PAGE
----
With the new tax changes, investors will no longer be able to offset that interest payment. So the same example above would work in the following way:
Tax is now due on your full rental income of £20,000, less a tax credit equivalent to the basic-rate tax on the interest (ie 20% of the £13,000)
So you pay 40% tax on the £20,000 (£8,000), minus the 20% tax credit on the interest (20% of £13,000 = £2,600), meaning £5,400 for HMRC and £1,600 for you.
Your tax bill has just gone up by 93%!
Imagine a scenario where the interest rate rises slightly… increasing your mortgage cost to £15,000, while your rent remains at £20,000.
You will have to pay £5,400 tax in this scenario, so you make zero profit at all!
With limited companies, you can still claim your mortgage interest payments as an expense, and as you can see in the above example, you can immediately save a few thousand pounds a year by being structured in this way, especially for those investors looking to build a substantial portfolio, the level of savings could end up being in the tens, or even hundreds of thousands of pounds a year.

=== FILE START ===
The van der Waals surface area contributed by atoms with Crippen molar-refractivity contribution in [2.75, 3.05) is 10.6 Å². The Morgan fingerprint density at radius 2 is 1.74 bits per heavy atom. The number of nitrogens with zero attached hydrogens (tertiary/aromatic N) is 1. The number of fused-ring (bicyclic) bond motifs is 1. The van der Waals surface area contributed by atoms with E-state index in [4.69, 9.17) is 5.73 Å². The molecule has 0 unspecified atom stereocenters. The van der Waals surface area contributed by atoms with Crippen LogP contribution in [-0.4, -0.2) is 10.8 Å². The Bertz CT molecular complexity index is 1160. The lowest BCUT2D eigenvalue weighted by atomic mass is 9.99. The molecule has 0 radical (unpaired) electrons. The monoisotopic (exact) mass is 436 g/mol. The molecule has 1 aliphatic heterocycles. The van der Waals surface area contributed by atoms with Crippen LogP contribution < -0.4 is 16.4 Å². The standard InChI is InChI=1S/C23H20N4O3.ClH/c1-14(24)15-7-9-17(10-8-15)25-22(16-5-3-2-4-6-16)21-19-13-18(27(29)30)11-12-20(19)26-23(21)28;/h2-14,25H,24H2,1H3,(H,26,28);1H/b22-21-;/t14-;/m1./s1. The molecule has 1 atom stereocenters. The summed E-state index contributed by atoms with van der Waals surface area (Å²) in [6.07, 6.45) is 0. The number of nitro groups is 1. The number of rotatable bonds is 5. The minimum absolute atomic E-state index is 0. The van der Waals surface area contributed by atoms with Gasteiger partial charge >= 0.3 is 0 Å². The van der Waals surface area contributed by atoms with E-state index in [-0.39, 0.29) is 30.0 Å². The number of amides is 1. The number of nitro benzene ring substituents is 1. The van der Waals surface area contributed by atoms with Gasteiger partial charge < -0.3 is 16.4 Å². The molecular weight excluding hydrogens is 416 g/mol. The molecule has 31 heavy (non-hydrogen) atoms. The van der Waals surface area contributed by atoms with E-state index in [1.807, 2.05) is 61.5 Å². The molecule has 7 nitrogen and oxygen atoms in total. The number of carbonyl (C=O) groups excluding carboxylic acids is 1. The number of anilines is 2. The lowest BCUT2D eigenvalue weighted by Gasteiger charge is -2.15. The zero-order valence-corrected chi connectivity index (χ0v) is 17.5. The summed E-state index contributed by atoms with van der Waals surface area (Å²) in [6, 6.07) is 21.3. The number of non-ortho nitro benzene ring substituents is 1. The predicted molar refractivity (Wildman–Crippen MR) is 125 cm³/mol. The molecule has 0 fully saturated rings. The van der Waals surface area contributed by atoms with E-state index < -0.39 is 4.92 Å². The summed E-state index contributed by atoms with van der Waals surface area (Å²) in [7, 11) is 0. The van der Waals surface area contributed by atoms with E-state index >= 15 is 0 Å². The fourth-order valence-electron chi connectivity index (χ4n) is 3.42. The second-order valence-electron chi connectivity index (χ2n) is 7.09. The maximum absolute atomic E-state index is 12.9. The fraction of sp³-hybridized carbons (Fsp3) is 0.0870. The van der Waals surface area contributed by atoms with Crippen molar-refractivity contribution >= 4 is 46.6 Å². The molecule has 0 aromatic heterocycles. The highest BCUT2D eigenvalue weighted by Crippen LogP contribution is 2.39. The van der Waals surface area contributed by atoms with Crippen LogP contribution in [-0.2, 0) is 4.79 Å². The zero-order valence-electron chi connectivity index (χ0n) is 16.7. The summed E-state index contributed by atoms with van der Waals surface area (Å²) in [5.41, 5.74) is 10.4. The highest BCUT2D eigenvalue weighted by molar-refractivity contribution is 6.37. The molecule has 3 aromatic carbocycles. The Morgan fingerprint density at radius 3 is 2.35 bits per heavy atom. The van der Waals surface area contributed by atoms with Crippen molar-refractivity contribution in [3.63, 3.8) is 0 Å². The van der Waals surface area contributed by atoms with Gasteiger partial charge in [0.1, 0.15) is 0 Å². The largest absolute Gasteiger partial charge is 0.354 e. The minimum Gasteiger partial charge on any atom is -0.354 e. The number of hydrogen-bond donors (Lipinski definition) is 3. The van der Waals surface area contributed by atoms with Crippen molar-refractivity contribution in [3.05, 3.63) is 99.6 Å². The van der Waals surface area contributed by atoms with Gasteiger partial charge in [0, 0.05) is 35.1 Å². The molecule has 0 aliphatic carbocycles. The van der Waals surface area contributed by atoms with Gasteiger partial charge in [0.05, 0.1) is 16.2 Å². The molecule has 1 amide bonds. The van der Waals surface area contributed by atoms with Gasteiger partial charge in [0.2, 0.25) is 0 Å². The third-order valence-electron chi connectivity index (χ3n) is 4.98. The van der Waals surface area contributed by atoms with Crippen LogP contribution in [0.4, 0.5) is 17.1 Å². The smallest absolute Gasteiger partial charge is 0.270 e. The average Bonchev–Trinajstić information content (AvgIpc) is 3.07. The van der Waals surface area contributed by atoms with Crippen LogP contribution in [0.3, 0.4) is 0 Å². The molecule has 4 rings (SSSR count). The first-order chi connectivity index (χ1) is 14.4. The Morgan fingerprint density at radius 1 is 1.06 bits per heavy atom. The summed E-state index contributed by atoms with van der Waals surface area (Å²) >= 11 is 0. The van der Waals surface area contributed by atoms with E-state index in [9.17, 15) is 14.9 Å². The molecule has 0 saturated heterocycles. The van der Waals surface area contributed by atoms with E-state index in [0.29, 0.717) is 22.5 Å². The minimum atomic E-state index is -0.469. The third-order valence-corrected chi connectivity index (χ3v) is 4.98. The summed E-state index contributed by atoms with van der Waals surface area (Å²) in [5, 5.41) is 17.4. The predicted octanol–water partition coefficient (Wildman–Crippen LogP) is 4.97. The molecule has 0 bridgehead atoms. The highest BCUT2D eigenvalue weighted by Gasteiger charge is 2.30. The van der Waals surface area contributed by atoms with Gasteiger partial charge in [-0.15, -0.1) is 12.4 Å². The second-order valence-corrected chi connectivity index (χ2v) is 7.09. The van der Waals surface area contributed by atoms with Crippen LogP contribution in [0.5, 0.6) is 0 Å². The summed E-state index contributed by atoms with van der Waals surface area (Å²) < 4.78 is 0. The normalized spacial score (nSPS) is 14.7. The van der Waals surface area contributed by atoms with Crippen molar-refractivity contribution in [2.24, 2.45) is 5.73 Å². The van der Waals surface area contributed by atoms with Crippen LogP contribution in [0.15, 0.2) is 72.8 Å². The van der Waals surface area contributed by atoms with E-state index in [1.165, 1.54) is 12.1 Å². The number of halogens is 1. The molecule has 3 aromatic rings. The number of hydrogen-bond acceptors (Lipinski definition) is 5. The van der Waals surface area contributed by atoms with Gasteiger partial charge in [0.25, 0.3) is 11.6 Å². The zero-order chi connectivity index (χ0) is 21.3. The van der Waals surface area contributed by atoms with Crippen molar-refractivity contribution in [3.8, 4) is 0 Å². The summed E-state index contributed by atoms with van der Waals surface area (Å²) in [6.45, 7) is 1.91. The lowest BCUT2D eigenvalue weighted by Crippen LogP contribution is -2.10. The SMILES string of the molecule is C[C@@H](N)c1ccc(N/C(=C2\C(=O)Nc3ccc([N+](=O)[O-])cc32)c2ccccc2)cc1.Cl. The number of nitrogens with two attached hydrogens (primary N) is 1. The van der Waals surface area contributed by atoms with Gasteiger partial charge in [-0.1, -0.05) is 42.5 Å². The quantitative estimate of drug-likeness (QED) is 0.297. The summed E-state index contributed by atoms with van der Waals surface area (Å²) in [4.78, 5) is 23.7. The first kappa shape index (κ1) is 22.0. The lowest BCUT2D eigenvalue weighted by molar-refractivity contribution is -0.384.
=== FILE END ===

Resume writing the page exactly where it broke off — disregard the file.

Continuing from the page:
Not only is this a huge advantage over privately owned buy-to-let properties, but the other major advantage is also that the level of tax payable on the actual profits (the remaining funds left AFTER the mortgage payments), the rate of tax is lower than if it was owned in your personal name.